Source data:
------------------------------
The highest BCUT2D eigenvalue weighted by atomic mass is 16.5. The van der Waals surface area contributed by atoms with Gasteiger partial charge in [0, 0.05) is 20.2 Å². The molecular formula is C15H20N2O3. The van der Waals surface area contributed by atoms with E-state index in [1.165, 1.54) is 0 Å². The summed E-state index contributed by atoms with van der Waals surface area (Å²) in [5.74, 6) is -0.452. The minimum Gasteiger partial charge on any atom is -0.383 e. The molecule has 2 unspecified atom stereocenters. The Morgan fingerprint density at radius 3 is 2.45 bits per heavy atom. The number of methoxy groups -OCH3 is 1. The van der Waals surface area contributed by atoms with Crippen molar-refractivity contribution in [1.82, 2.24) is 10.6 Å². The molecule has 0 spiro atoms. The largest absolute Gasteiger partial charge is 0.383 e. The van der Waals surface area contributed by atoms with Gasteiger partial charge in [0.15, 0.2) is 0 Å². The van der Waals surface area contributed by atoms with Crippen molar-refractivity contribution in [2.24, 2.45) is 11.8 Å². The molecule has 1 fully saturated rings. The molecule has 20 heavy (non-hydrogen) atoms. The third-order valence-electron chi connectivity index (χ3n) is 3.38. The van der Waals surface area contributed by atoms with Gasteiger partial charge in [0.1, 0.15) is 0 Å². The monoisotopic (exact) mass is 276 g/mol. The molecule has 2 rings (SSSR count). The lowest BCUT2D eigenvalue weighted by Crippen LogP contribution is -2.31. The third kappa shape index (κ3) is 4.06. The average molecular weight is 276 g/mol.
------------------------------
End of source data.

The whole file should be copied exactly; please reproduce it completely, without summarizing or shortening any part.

The highest BCUT2D eigenvalue weighted by atomic mass is 16.5. The van der Waals surface area contributed by atoms with Gasteiger partial charge in [0, 0.05) is 20.2 Å². The molecular formula is C15H20N2O3. The van der Waals surface area contributed by atoms with E-state index in [1.165, 1.54) is 0 Å². The summed E-state index contributed by atoms with van der Waals surface area (Å²) in [5.74, 6) is -0.452. The minimum Gasteiger partial charge on any atom is -0.383 e. The molecule has 2 unspecified atom stereocenters. The Morgan fingerprint density at radius 3 is 2.45 bits per heavy atom. The number of methoxy groups -OCH3 is 1. The van der Waals surface area contributed by atoms with Crippen molar-refractivity contribution in [1.82, 2.24) is 10.6 Å². The molecule has 0 spiro atoms. The largest absolute Gasteiger partial charge is 0.383 e. The van der Waals surface area contributed by atoms with Gasteiger partial charge in [0.15, 0.2) is 0 Å². The van der Waals surface area contributed by atoms with Crippen molar-refractivity contribution in [2.24, 2.45) is 11.8 Å². The molecule has 1 fully saturated rings. The molecule has 20 heavy (non-hydrogen) atoms. The third-order valence-electron chi connectivity index (χ3n) is 3.38. The van der Waals surface area contributed by atoms with Gasteiger partial charge in [0.1, 0.15) is 0 Å². The monoisotopic (exact) mass is 276 g/mol. The molecule has 2 rings (SSSR count). The lowest BCUT2D eigenvalue weighted by Crippen LogP contribution is -2.31. The third kappa shape index (κ3) is 4.06. The average molecular weight is 276 g/mol.